Democrats want South Texas back.
The U.S. House Democratic campaign arm plans to dump funds into Texas’ 15th congressional district this election cycle in a bid to reclaim the most competitive seat in the state, the Democratic Congressional Campaign Committee will announce Monday. The seat had long been a Democratic stronghold until U.S. Rep. Monica De La Cruz, R-Edinburg, won the district in last year’s midterm election. The race saw a Republican spending frenzy and was a critical win for the party, which has been eager to make inroads with the district’s majority Latino population.
The strategy is a shift from last year, when national party groups essentially abandoned the district to the fury of local and state Democrats. Groups like the DCCC asserted they needed to prioritize limited resources to defend incumbents also in competitive races, including Rep. Vicente Gonzalez, D-McAllen, who switched districts out of the 15th to the neighboring 34th last year.
The district snakes from the eastern exurbs of San Antonio down to McAllen on the Mexican border.
The loss of the 15th district was a bitter pill for Democrats to swallow. It was the first time in the district’s history a Republican won the seat and lent ballast to Republican claims that their message resonated with the culturally conservative Hispanic voters of the region.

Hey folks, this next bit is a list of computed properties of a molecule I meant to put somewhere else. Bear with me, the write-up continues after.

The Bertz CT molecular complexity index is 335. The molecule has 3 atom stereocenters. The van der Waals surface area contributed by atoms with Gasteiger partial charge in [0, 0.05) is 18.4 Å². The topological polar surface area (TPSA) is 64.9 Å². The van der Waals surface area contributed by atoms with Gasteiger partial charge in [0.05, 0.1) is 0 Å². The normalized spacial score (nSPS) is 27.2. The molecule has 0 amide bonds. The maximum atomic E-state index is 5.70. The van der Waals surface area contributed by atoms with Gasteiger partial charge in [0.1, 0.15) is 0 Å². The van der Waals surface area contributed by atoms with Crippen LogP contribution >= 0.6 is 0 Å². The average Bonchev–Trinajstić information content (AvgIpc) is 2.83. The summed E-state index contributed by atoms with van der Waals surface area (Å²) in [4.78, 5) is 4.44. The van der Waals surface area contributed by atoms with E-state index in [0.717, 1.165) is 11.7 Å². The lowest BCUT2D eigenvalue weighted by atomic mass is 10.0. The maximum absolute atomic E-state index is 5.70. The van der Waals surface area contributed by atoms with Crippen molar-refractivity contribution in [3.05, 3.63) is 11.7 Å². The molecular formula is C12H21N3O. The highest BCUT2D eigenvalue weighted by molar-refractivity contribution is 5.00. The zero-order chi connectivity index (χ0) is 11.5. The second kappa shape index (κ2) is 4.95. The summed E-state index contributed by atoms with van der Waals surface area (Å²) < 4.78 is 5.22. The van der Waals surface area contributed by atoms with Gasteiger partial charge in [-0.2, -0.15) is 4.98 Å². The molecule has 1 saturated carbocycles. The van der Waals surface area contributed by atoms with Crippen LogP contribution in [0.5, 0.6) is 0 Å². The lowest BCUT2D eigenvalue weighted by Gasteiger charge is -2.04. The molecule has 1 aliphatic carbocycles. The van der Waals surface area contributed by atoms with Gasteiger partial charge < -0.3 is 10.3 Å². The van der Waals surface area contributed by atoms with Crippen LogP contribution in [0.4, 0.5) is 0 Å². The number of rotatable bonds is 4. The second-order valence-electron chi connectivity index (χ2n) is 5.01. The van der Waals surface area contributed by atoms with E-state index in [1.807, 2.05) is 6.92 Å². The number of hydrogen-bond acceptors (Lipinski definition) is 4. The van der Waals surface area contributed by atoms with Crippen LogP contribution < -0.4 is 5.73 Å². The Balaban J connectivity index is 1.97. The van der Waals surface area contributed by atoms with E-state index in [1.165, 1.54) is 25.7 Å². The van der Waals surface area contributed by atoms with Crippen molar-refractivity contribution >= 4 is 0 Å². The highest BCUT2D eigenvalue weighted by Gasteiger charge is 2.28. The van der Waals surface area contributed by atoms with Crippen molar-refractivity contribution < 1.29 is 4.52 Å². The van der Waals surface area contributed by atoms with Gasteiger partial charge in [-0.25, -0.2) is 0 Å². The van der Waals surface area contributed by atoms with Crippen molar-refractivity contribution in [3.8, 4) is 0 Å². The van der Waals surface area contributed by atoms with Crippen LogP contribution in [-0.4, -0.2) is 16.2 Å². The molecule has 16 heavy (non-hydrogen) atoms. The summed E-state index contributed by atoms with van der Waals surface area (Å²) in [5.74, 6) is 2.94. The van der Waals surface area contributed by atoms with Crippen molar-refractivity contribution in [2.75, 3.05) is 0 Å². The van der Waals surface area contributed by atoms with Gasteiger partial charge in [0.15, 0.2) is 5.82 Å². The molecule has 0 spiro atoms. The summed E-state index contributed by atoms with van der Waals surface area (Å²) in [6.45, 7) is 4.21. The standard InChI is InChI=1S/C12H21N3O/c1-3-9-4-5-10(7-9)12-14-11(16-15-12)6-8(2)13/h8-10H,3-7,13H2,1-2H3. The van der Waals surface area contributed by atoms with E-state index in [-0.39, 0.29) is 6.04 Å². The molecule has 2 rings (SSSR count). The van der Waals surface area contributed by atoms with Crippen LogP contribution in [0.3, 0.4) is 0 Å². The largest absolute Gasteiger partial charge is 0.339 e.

Democrats were still able to hold off Republicans from netting any new seats in South Texas, and Democrats asserted they only lost the 15th district because its boundaries were redrawn in the 2021 redistricting to include more conservative areas north of its population core in McAllen. But Republicans managed to close margins in the traditionally Democratic areas of Hidalgo County, indicating the days of Democrats sitting pretty in the region might be over.
The optimistic take on how Republicans did in that part of the state last year is that it was an overall mediocre-at-best turnout year for Dems, which despite the overperformance of Dems in some critical races was the case nationwide as well. The test for that hypothesis will be the next election. We know that there are very few real opportunities for flips in this map, at least at this time. It’s still weird to not see CD23 on such a list. Could always be added later, if Republicans take out their incumbent in a nasty primary. For now, at least we haven’t been written off altogether. NBC News has more.